It’s yummers and absolutely easy. One could use pizza dough as a short cut. I like my dough that I make, because it’s softer (to me). I really do take a free-form, creative approach to making one each time. Each time it’s different. Wishing you this summer dessert one lovely evening! It makes a very different dish for guests also. It just has to be served warm at least. 🙂


  2. Hi Jean, only the other day I was thinking that no one ever makes bread with liquorice and I guess aniseed is pretty close in flavour to that, I have never tried making bread with fresh fruit, apart from apples, and I think this sounds amazingly luscious! I might have seen a version of this made with pine nuts and grapes, not sure. I have a berry allergic husband, so we don’t make a whole lot with berries, but ginger root and aniseed sound perfect. I might have to make it just for me! 😀


  3. Jean says:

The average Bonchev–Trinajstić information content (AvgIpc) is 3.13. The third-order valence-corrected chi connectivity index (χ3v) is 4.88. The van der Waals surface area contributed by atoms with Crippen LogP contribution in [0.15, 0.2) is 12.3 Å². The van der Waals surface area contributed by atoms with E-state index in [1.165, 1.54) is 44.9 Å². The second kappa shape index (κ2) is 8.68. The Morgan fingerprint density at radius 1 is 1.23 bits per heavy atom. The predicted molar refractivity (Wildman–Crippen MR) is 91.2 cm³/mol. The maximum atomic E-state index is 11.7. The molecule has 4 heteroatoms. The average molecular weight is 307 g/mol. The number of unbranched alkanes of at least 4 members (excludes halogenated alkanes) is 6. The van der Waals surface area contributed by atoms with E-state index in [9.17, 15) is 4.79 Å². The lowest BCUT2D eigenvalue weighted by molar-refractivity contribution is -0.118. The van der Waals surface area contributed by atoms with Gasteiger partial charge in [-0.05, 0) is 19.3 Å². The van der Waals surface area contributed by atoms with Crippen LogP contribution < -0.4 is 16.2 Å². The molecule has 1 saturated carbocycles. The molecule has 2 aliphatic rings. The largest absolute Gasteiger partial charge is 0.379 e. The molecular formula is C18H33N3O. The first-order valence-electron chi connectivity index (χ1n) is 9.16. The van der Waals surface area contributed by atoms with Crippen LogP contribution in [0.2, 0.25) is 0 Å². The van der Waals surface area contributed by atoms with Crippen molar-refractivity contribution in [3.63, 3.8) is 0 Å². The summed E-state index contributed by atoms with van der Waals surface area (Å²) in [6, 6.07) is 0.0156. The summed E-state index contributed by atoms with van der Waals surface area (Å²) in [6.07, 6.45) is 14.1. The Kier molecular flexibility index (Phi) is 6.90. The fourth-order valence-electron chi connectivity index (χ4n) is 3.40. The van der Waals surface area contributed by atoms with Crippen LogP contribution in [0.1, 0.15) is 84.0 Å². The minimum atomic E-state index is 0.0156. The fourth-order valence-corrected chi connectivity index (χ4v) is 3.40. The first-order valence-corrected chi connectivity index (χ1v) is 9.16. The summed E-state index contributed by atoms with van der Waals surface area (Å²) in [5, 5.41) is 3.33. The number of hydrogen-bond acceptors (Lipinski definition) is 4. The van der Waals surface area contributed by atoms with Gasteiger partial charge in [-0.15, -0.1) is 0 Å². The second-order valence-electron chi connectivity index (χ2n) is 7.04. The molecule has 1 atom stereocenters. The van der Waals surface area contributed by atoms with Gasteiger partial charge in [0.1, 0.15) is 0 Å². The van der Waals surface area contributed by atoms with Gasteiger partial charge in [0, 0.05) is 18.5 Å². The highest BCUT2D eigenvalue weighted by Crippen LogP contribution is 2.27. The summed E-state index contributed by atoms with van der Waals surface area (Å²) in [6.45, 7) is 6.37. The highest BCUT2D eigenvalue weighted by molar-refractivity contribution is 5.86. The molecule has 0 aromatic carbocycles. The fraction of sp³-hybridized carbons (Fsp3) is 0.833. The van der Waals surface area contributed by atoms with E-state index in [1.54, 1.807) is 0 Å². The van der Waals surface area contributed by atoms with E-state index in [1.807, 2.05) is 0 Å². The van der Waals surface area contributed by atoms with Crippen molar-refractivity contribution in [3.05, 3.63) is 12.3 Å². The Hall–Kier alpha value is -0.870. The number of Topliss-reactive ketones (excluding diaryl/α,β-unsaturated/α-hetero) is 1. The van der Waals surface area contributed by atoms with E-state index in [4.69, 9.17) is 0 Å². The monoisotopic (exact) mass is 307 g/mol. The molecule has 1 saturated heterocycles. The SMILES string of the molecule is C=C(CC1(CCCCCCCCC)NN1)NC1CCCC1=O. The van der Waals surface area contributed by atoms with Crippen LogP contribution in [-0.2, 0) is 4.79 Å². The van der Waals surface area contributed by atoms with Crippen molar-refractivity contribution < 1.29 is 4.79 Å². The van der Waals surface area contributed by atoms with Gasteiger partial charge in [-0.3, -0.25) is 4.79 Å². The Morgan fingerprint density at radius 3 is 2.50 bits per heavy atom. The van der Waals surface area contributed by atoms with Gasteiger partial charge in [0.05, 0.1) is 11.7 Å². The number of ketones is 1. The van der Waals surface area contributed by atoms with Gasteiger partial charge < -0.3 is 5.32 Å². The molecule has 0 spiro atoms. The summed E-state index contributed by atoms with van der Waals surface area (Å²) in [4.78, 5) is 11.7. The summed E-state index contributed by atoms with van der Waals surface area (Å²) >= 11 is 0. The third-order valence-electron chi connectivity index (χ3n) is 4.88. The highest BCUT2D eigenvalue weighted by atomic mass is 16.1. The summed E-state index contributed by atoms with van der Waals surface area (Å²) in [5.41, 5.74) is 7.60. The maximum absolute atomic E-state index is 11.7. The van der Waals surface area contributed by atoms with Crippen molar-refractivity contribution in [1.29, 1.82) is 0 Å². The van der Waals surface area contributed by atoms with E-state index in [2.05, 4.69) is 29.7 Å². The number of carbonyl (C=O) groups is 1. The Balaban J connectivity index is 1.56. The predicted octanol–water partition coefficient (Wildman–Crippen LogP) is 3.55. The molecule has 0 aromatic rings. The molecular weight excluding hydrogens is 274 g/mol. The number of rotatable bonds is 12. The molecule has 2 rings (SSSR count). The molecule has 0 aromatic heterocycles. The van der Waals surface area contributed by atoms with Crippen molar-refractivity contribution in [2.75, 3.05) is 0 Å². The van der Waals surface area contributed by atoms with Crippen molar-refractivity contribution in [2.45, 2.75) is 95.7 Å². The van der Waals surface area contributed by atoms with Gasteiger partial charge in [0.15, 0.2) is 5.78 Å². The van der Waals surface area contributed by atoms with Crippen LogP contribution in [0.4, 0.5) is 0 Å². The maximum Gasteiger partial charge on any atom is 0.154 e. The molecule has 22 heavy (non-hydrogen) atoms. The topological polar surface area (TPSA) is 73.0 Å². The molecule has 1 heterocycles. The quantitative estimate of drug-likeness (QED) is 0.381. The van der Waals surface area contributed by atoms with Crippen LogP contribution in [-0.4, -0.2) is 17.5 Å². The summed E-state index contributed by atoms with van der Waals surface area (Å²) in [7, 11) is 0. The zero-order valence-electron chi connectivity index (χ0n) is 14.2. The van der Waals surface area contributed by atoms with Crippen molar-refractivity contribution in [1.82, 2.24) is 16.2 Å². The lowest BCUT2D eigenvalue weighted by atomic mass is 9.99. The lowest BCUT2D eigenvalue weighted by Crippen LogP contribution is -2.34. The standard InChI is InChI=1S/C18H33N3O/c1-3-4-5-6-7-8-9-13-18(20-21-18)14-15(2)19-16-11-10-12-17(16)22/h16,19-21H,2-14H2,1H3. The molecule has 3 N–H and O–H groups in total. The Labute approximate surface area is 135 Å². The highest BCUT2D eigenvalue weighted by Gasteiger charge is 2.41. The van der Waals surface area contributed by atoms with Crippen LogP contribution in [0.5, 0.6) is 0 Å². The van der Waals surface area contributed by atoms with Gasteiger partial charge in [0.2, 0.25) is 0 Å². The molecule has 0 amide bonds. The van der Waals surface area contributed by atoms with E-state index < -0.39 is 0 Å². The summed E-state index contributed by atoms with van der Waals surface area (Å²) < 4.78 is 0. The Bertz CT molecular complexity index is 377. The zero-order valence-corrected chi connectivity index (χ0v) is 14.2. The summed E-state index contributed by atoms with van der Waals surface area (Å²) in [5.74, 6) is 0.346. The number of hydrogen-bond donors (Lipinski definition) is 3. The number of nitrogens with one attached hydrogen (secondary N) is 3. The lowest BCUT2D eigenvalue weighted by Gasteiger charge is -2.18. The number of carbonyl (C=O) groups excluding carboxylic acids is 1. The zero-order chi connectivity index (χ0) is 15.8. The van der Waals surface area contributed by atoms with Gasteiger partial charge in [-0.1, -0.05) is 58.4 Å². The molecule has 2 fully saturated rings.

You would find it very easy since focaccia dough is pretty basic (but then all healthy breads are like that). Yes, the grape bread at the bakery had pine nuts also. Wonder if he would be allergic to fresh figs because I’ve tried it with peeled and cut fresh figs also. It is also wonderful with other spices.

    Many possibilities! Enjoy the gustatory explorations.


  4. ava says:

    My favorite fruits, berries(unfortunately this is not indigenous to the Philippines, I only get my doses on yogurt flavored berries) and lychee! This can’t go any wrong for me! Send me some Ms. Jean.!


    1. Jean says:

      Wish I could get fresh fruit past customs to you, Ava! Yes, blueberries and raspberries need just abit cooler weather. Here in Canada they are only grown and available for a few months. But we love it. And that includes blackberries which the natural “wild” ones are delicious. I love fresh lychees when I can get them from usually Asian stores. Although some of the big supermarket chains in larger Canadian cities do sell them for a limited time.


    1. Jean says:

      It’s easy to make if you get pre-made dough from the store.